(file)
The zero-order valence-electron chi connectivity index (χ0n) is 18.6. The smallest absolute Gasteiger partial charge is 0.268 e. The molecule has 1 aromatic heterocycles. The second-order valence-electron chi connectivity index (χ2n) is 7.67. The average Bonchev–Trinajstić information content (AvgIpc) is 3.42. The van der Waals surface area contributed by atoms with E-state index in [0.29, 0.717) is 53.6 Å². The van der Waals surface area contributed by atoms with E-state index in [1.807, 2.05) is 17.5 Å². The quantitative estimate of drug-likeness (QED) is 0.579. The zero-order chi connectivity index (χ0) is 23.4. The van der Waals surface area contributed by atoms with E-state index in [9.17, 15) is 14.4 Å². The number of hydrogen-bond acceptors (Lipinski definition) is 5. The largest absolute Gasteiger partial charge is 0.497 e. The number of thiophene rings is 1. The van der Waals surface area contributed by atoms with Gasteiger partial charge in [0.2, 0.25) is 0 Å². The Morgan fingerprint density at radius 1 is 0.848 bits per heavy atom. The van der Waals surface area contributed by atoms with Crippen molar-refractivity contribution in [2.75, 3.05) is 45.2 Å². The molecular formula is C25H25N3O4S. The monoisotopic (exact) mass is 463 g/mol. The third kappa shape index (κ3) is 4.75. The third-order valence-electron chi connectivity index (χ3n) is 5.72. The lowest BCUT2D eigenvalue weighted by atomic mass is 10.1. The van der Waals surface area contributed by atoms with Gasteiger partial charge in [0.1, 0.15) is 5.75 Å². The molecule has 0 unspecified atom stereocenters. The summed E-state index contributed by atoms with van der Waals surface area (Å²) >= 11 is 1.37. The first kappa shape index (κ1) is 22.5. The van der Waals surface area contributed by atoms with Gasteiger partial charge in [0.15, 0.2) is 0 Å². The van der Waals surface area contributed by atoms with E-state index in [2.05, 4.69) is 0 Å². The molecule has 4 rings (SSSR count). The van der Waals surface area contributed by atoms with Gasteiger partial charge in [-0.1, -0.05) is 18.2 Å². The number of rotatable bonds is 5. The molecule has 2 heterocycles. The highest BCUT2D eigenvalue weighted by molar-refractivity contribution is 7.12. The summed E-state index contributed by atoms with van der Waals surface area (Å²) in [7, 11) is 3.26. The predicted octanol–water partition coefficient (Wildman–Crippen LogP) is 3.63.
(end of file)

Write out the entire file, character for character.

The zero-order valence-electron chi connectivity index (χ0n) is 18.6. The smallest absolute Gasteiger partial charge is 0.268 e. The molecule has 1 aromatic heterocycles. The second-order valence-electron chi connectivity index (χ2n) is 7.67. The average Bonchev–Trinajstić information content (AvgIpc) is 3.42. The van der Waals surface area contributed by atoms with E-state index in [0.29, 0.717) is 53.6 Å². The van der Waals surface area contributed by atoms with E-state index in [1.807, 2.05) is 17.5 Å². The quantitative estimate of drug-likeness (QED) is 0.579. The zero-order chi connectivity index (χ0) is 23.4. The van der Waals surface area contributed by atoms with E-state index in [9.17, 15) is 14.4 Å². The number of hydrogen-bond acceptors (Lipinski definition) is 5. The largest absolute Gasteiger partial charge is 0.497 e. The number of thiophene rings is 1. The van der Waals surface area contributed by atoms with Gasteiger partial charge in [0.2, 0.25) is 0 Å². The Morgan fingerprint density at radius 1 is 0.848 bits per heavy atom. The van der Waals surface area contributed by atoms with Crippen molar-refractivity contribution in [2.75, 3.05) is 45.2 Å². The molecular formula is C25H25N3O4S. The monoisotopic (exact) mass is 463 g/mol. The third kappa shape index (κ3) is 4.75. The third-order valence-electron chi connectivity index (χ3n) is 5.72. The lowest BCUT2D eigenvalue weighted by atomic mass is 10.1. The van der Waals surface area contributed by atoms with Gasteiger partial charge in [0.1, 0.15) is 5.75 Å². The molecule has 0 unspecified atom stereocenters. The summed E-state index contributed by atoms with van der Waals surface area (Å²) >= 11 is 1.37. The first kappa shape index (κ1) is 22.5. The van der Waals surface area contributed by atoms with Gasteiger partial charge in [0.15, 0.2) is 0 Å². The van der Waals surface area contributed by atoms with E-state index in [2.05, 4.69) is 0 Å². The molecule has 4 rings (SSSR count). The van der Waals surface area contributed by atoms with Gasteiger partial charge in [-0.1, -0.05) is 18.2 Å². The number of rotatable bonds is 5. The molecule has 2 heterocycles. The highest BCUT2D eigenvalue weighted by molar-refractivity contribution is 7.12. The summed E-state index contributed by atoms with van der Waals surface area (Å²) in [7, 11) is 3.26. The predicted octanol–water partition coefficient (Wildman–Crippen LogP) is 3.63.